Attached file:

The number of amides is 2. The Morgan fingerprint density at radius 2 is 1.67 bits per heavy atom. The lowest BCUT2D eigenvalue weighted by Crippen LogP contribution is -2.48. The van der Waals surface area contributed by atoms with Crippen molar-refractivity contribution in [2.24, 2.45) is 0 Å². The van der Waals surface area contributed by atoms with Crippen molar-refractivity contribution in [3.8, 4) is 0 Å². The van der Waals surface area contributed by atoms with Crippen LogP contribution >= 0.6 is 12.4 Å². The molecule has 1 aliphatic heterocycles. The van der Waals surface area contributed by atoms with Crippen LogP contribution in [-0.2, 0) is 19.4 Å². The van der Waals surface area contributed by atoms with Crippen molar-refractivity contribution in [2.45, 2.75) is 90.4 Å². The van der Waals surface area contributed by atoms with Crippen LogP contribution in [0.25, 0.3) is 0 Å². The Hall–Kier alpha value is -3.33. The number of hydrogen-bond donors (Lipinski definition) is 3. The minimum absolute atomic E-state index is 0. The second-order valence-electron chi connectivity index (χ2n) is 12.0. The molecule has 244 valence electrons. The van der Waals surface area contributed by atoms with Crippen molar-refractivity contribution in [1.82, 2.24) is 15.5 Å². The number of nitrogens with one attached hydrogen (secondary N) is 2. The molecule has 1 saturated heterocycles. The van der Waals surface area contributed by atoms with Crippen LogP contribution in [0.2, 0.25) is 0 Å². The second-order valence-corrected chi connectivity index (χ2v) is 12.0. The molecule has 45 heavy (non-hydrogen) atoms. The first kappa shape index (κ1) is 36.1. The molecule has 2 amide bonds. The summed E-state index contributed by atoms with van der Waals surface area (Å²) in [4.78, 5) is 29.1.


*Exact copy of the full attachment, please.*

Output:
The number of amides is 2. The Morgan fingerprint density at radius 2 is 1.67 bits per heavy atom. The lowest BCUT2D eigenvalue weighted by Crippen LogP contribution is -2.48. The van der Waals surface area contributed by atoms with Crippen molar-refractivity contribution in [2.24, 2.45) is 0 Å². The van der Waals surface area contributed by atoms with Crippen molar-refractivity contribution in [3.8, 4) is 0 Å². The van der Waals surface area contributed by atoms with Crippen LogP contribution >= 0.6 is 12.4 Å². The molecule has 1 aliphatic heterocycles. The van der Waals surface area contributed by atoms with Crippen LogP contribution in [-0.2, 0) is 19.4 Å². The van der Waals surface area contributed by atoms with Crippen molar-refractivity contribution in [2.45, 2.75) is 90.4 Å². The van der Waals surface area contributed by atoms with Crippen LogP contribution in [0.25, 0.3) is 0 Å². The Hall–Kier alpha value is -3.33. The number of hydrogen-bond donors (Lipinski definition) is 3. The minimum absolute atomic E-state index is 0. The second-order valence-electron chi connectivity index (χ2n) is 12.0. The molecule has 244 valence electrons. The van der Waals surface area contributed by atoms with Crippen molar-refractivity contribution in [1.82, 2.24) is 15.5 Å². The number of nitrogens with one attached hydrogen (secondary N) is 2. The molecule has 1 saturated heterocycles. The van der Waals surface area contributed by atoms with Crippen LogP contribution in [0.2, 0.25) is 0 Å². The second-order valence-corrected chi connectivity index (χ2v) is 12.0. The molecule has 45 heavy (non-hydrogen) atoms. The first kappa shape index (κ1) is 36.1. The molecule has 2 amide bonds. The summed E-state index contributed by atoms with van der Waals surface area (Å²) in [4.78, 5) is 29.1.